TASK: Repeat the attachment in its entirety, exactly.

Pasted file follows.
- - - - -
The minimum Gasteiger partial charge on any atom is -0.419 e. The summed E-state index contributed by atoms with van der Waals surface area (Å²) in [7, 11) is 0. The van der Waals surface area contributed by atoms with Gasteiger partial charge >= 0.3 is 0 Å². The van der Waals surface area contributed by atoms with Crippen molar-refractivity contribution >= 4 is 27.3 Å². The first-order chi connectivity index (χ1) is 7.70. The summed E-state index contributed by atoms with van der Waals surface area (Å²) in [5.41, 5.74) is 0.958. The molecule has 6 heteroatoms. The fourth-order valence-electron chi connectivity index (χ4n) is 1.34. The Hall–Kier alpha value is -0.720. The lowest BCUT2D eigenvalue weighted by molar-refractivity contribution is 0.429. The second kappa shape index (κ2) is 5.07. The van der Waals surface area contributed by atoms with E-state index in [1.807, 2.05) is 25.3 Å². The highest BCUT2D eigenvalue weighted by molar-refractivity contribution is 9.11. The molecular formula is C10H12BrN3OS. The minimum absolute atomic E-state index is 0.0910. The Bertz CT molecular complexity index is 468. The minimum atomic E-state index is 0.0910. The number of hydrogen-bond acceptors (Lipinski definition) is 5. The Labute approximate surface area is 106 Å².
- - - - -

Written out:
The minimum Gasteiger partial charge on any atom is -0.419 e. The summed E-state index contributed by atoms with van der Waals surface area (Å²) in [7, 11) is 0. The van der Waals surface area contributed by atoms with Gasteiger partial charge >= 0.3 is 0 Å². The van der Waals surface area contributed by atoms with Crippen molar-refractivity contribution >= 4 is 27.3 Å². The first-order chi connectivity index (χ1) is 7.70. The summed E-state index contributed by atoms with van der Waals surface area (Å²) in [5.41, 5.74) is 0.958. The molecule has 6 heteroatoms. The fourth-order valence-electron chi connectivity index (χ4n) is 1.34. The Hall–Kier alpha value is -0.720. The lowest BCUT2D eigenvalue weighted by molar-refractivity contribution is 0.429. The second kappa shape index (κ2) is 5.07. The van der Waals surface area contributed by atoms with E-state index in [1.807, 2.05) is 25.3 Å². The highest BCUT2D eigenvalue weighted by molar-refractivity contribution is 9.11. The molecular formula is C10H12BrN3OS. The minimum absolute atomic E-state index is 0.0910. The Bertz CT molecular complexity index is 468. The minimum atomic E-state index is 0.0910. The number of hydrogen-bond acceptors (Lipinski definition) is 5. The Labute approximate surface area is 106 Å².